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April 1, 2008

Press Release: Martinsville Bulletin

Tuesday, April 1, 2008

By KIM BARTO - Bulletin Staff Writer

Fifth-graders at Rich Acres Elementary School got up close and personal with aquatic bugs on Monday, thanks to a presentation by Wayne Kirkpatrick, a volunteer with the Dan River Basin Association.

This is the third year some Henry County students have participated in Trout in the Classroom (TIC), a program created by Trout Unlimited that aims to teach students about watersheds and the environment by raising fish at school.

A tank of roughly 100 trout sits in fifth-grade science teacher Joanna Griffith's classroom at Rich Acres. Students have been taking care of the fish since they hatched from eggs in December and will release them into the Smith River on May 29.

"It's hard work, but it's very much worth it because the kids get so excited," Griffiths said.

Some of the fish already have grown into fingerlings, the size they were when released last year. Only about 20 have died so far, according to Griffiths, which is an improvement from years past.

Raising trout not an easy task, Kirkpatrick said. Their ecosystem requires a precise set of conditions.

"The trout require cold water consistently," he said. "You have to set the temperature on the chiller, keep the pumps and filtration functional, control the pH and ammonia levels and clean the algae."

Griffiths does most of the cleaning, but the students handle everything else. Each morning, they take turns feeding the fish and changing water in the tank.
"They're very diligent about taking care of them," Griffiths said.

Her classroom has one of 25 tanks sponsored by Dr. David Jones, a Martinsville orthodontist who brought the TIC program to area schools.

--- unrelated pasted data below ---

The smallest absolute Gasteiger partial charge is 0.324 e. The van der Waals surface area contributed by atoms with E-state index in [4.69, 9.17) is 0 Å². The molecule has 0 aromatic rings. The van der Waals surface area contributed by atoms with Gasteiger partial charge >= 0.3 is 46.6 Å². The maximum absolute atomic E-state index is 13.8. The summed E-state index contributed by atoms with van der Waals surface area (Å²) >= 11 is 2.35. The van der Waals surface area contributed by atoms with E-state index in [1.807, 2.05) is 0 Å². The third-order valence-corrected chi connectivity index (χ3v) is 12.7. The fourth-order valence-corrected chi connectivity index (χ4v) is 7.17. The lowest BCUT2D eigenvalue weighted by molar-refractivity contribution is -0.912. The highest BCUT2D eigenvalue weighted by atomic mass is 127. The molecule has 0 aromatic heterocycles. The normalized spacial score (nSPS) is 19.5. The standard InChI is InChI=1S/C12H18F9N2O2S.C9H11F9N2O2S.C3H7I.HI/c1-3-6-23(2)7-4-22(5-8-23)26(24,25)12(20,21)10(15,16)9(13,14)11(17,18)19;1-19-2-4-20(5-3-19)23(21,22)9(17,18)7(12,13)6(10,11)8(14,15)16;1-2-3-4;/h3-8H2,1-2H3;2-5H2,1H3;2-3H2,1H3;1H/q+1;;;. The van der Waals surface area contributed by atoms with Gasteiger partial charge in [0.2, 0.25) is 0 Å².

This year, tanks can be found in schools in Martinsville and Henry, Patrick, Franklin and Pittsylvania counties, Rockingham County, N.C., Carlisle School and the Virginia Museum of Natural History.

On Monday, Kirkpatrick talked to the Rich Acres students about water ecosystems. He brought a "tub of bugs" from a local stream to show the kids what their trout will eat after they're released into the wild.

"It's a real kid magnet," Kirkpatrick said.

During the presentation, he picked different bugs out of the water and held them up for the children to see. A few students shrank back when he held out a cranefly larva for them to touch.

"Ew, what is that?"

"Is that a worm?"

"I'm scared. It's moving!"

Eventually, the students grabbed tweezers and gingerly picked up the snails, worms and crayfish themselves.

At first, Danica Rich, 11, daughter of Viola and Walter Rich of Martinsville, seemed reluctant to handle the bugs. But soon she declared, "This is cool."?
Raising the trout helps students understand their connection to the ecosystem, according to Griffiths.

"Your watershed begins in your backyard," Kirkpatrick told the class. "We need to take care of our personal space so we do not pollute this water."?

Jada Long, 11, daughter of Vanessa and Lorenzo Long of Martinsville, said she enjoyed learning about the bugs.

"I'm not a big bug person," Jada said. "But after I got over my fear of it, the crayfish was the best part."

Several children named the crayfish as their favorite part of the macroinvertebrate menagerie.

"I liked the crawdad. He pinched me, but it didn't hurt," said Michael Cates, 10, son of Joy and James Shoemaker of Martinsville.

The kids also looked at bugs through a magnifying glass and used a worksheet to identify them.

Said Jada, "You learn something new every day."

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